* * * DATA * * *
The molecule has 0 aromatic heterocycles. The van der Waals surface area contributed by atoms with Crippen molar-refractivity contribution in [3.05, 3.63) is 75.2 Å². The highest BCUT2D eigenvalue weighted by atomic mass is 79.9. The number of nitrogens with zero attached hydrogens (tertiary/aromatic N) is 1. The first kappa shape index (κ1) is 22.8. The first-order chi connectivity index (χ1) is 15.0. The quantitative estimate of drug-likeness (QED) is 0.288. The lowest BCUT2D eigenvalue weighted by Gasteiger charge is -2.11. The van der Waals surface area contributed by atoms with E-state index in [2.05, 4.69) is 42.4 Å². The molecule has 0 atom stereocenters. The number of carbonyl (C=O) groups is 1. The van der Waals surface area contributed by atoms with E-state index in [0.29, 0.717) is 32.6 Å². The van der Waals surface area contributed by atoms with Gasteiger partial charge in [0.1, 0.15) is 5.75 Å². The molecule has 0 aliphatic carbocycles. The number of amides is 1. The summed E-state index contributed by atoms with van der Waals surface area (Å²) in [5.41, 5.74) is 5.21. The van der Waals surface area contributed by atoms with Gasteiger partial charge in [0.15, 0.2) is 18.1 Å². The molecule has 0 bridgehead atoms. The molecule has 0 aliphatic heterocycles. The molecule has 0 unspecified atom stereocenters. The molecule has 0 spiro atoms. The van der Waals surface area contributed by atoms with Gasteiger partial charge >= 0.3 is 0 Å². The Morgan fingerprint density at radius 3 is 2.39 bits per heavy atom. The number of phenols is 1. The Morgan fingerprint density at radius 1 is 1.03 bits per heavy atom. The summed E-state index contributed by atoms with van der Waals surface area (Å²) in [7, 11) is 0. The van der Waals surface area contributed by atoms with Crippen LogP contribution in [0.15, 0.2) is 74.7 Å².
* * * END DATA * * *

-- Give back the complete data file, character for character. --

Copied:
The molecule has 0 aromatic heterocycles. The van der Waals surface area contributed by atoms with Crippen molar-refractivity contribution in [3.05, 3.63) is 75.2 Å². The highest BCUT2D eigenvalue weighted by atomic mass is 79.9. The number of nitrogens with zero attached hydrogens (tertiary/aromatic N) is 1. The first kappa shape index (κ1) is 22.8. The first-order chi connectivity index (χ1) is 15.0. The quantitative estimate of drug-likeness (QED) is 0.288. The lowest BCUT2D eigenvalue weighted by Gasteiger charge is -2.11. The van der Waals surface area contributed by atoms with E-state index in [2.05, 4.69) is 42.4 Å². The molecule has 0 atom stereocenters. The number of carbonyl (C=O) groups is 1. The van der Waals surface area contributed by atoms with E-state index in [0.29, 0.717) is 32.6 Å². The van der Waals surface area contributed by atoms with Gasteiger partial charge in [0.1, 0.15) is 5.75 Å². The molecule has 0 aliphatic carbocycles. The number of amides is 1. The summed E-state index contributed by atoms with van der Waals surface area (Å²) in [5.41, 5.74) is 5.21. The van der Waals surface area contributed by atoms with Gasteiger partial charge in [0.15, 0.2) is 18.1 Å². The molecule has 0 bridgehead atoms. The molecule has 0 aliphatic heterocycles. The molecule has 0 unspecified atom stereocenters. The molecule has 0 spiro atoms. The van der Waals surface area contributed by atoms with Gasteiger partial charge >= 0.3 is 0 Å². The Morgan fingerprint density at radius 3 is 2.39 bits per heavy atom. The number of phenols is 1. The Morgan fingerprint density at radius 1 is 1.03 bits per heavy atom. The summed E-state index contributed by atoms with van der Waals surface area (Å²) in [7, 11) is 0. The van der Waals surface area contributed by atoms with Crippen LogP contribution in [0.15, 0.2) is 74.7 Å².